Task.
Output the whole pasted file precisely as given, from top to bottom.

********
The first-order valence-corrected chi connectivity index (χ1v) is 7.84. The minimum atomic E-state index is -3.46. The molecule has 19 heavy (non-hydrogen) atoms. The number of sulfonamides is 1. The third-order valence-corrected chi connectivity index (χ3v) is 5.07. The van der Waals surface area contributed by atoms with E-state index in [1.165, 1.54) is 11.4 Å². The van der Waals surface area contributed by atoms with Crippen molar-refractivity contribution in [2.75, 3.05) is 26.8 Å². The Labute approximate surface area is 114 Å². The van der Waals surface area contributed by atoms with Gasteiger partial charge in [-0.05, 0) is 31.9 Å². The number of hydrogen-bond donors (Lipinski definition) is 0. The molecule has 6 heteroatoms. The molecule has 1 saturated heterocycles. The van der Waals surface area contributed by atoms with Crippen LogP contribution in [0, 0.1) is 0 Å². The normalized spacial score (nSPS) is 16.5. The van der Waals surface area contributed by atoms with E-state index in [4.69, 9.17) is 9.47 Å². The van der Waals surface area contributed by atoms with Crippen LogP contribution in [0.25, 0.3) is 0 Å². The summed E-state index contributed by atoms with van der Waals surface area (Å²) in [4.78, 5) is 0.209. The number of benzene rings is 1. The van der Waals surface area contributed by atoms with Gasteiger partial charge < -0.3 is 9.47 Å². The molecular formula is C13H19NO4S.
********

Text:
The first-order valence-corrected chi connectivity index (χ1v) is 7.84. The minimum atomic E-state index is -3.46. The molecule has 19 heavy (non-hydrogen) atoms. The number of sulfonamides is 1. The third-order valence-corrected chi connectivity index (χ3v) is 5.07. The van der Waals surface area contributed by atoms with E-state index in [1.165, 1.54) is 11.4 Å². The van der Waals surface area contributed by atoms with Crippen molar-refractivity contribution in [2.75, 3.05) is 26.8 Å². The Labute approximate surface area is 114 Å². The van der Waals surface area contributed by atoms with Gasteiger partial charge in [-0.05, 0) is 31.9 Å². The number of hydrogen-bond donors (Lipinski definition) is 0. The molecule has 6 heteroatoms. The molecule has 1 saturated heterocycles. The van der Waals surface area contributed by atoms with Crippen LogP contribution in [0, 0.1) is 0 Å². The normalized spacial score (nSPS) is 16.5. The van der Waals surface area contributed by atoms with E-state index in [4.69, 9.17) is 9.47 Å². The van der Waals surface area contributed by atoms with Crippen LogP contribution in [0.25, 0.3) is 0 Å². The summed E-state index contributed by atoms with van der Waals surface area (Å²) in [4.78, 5) is 0.209. The number of benzene rings is 1. The van der Waals surface area contributed by atoms with Gasteiger partial charge < -0.3 is 9.47 Å². The molecular formula is C13H19NO4S.